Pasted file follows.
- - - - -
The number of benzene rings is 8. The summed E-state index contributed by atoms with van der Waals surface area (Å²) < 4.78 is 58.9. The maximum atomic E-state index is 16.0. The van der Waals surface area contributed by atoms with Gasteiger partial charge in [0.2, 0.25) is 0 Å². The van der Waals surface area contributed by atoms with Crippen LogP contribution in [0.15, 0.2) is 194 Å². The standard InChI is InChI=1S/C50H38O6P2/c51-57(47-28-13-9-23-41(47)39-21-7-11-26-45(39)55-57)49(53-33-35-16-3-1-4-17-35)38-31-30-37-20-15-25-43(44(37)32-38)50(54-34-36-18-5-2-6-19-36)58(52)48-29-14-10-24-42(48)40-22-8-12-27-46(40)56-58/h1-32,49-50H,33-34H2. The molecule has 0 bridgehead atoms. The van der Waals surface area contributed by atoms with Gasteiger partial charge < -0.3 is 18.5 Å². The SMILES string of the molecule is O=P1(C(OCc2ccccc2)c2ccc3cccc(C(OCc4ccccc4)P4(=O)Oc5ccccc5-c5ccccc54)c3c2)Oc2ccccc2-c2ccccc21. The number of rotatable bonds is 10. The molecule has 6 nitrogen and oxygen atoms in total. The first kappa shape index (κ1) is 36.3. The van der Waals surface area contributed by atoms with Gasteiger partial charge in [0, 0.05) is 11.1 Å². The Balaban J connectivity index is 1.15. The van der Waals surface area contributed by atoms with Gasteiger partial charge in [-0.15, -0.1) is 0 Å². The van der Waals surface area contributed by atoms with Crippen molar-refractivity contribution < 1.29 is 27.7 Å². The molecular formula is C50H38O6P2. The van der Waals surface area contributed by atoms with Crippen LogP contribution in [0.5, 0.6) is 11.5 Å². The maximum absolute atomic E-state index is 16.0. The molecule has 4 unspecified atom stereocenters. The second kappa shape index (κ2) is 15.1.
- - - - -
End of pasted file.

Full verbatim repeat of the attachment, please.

The number of benzene rings is 8. The summed E-state index contributed by atoms with van der Waals surface area (Å²) < 4.78 is 58.9. The maximum atomic E-state index is 16.0. The van der Waals surface area contributed by atoms with Gasteiger partial charge in [0.2, 0.25) is 0 Å². The van der Waals surface area contributed by atoms with Crippen LogP contribution in [0.15, 0.2) is 194 Å². The standard InChI is InChI=1S/C50H38O6P2/c51-57(47-28-13-9-23-41(47)39-21-7-11-26-45(39)55-57)49(53-33-35-16-3-1-4-17-35)38-31-30-37-20-15-25-43(44(37)32-38)50(54-34-36-18-5-2-6-19-36)58(52)48-29-14-10-24-42(48)40-22-8-12-27-46(40)56-58/h1-32,49-50H,33-34H2. The molecule has 0 bridgehead atoms. The van der Waals surface area contributed by atoms with Gasteiger partial charge < -0.3 is 18.5 Å². The SMILES string of the molecule is O=P1(C(OCc2ccccc2)c2ccc3cccc(C(OCc4ccccc4)P4(=O)Oc5ccccc5-c5ccccc54)c3c2)Oc2ccccc2-c2ccccc21. The number of rotatable bonds is 10. The molecule has 6 nitrogen and oxygen atoms in total. The first kappa shape index (κ1) is 36.3. The van der Waals surface area contributed by atoms with Gasteiger partial charge in [0, 0.05) is 11.1 Å². The Balaban J connectivity index is 1.15. The van der Waals surface area contributed by atoms with Gasteiger partial charge in [-0.15, -0.1) is 0 Å². The van der Waals surface area contributed by atoms with Crippen molar-refractivity contribution < 1.29 is 27.7 Å². The molecular formula is C50H38O6P2. The van der Waals surface area contributed by atoms with Crippen LogP contribution in [0.5, 0.6) is 11.5 Å². The maximum absolute atomic E-state index is 16.0. The molecule has 4 unspecified atom stereocenters. The second kappa shape index (κ2) is 15.1.